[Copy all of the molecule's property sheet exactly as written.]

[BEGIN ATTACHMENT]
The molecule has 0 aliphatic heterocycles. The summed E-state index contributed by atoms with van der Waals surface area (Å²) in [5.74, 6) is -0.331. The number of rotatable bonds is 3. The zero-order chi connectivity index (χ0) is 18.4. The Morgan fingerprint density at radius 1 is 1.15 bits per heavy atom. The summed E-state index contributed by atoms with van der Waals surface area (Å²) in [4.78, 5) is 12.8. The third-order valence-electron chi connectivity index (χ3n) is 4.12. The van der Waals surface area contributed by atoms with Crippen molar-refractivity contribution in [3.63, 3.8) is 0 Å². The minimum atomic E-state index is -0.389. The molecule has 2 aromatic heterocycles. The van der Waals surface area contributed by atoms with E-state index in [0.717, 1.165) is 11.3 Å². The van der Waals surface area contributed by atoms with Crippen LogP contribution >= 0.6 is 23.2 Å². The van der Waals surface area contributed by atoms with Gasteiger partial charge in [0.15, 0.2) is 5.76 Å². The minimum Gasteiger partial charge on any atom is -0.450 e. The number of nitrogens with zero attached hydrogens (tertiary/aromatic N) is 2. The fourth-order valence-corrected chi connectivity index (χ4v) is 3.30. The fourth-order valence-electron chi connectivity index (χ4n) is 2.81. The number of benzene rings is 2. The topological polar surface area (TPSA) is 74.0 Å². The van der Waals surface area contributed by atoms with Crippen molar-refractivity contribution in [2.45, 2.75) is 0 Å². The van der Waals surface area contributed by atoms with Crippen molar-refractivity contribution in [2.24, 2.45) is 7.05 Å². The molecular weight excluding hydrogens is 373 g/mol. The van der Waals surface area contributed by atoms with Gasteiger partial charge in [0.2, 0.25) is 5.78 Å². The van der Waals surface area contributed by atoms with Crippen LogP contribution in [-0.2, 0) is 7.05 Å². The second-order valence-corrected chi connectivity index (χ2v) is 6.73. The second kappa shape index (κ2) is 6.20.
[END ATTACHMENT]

The molecule has 0 aliphatic heterocycles. The summed E-state index contributed by atoms with van der Waals surface area (Å²) in [5.74, 6) is -0.331. The number of rotatable bonds is 3. The zero-order chi connectivity index (χ0) is 18.4. The Morgan fingerprint density at radius 1 is 1.15 bits per heavy atom. The summed E-state index contributed by atoms with van der Waals surface area (Å²) in [4.78, 5) is 12.8. The third-order valence-electron chi connectivity index (χ3n) is 4.12. The van der Waals surface area contributed by atoms with Crippen molar-refractivity contribution in [3.63, 3.8) is 0 Å². The minimum atomic E-state index is -0.389. The molecule has 2 aromatic heterocycles. The van der Waals surface area contributed by atoms with E-state index in [0.717, 1.165) is 11.3 Å². The van der Waals surface area contributed by atoms with Crippen LogP contribution >= 0.6 is 23.2 Å². The van der Waals surface area contributed by atoms with Gasteiger partial charge in [0.15, 0.2) is 5.76 Å². The minimum Gasteiger partial charge on any atom is -0.450 e. The number of nitrogens with zero attached hydrogens (tertiary/aromatic N) is 2. The fourth-order valence-corrected chi connectivity index (χ4v) is 3.30. The fourth-order valence-electron chi connectivity index (χ4n) is 2.81. The number of benzene rings is 2. The topological polar surface area (TPSA) is 74.0 Å². The van der Waals surface area contributed by atoms with Crippen molar-refractivity contribution in [2.45, 2.75) is 0 Å². The van der Waals surface area contributed by atoms with Crippen molar-refractivity contribution in [2.24, 2.45) is 7.05 Å². The molecular weight excluding hydrogens is 373 g/mol. The van der Waals surface area contributed by atoms with Gasteiger partial charge in [0.2, 0.25) is 5.78 Å². The van der Waals surface area contributed by atoms with Crippen LogP contribution in [-0.2, 0) is 7.05 Å². The second-order valence-corrected chi connectivity index (χ2v) is 6.73. The second kappa shape index (κ2) is 6.20.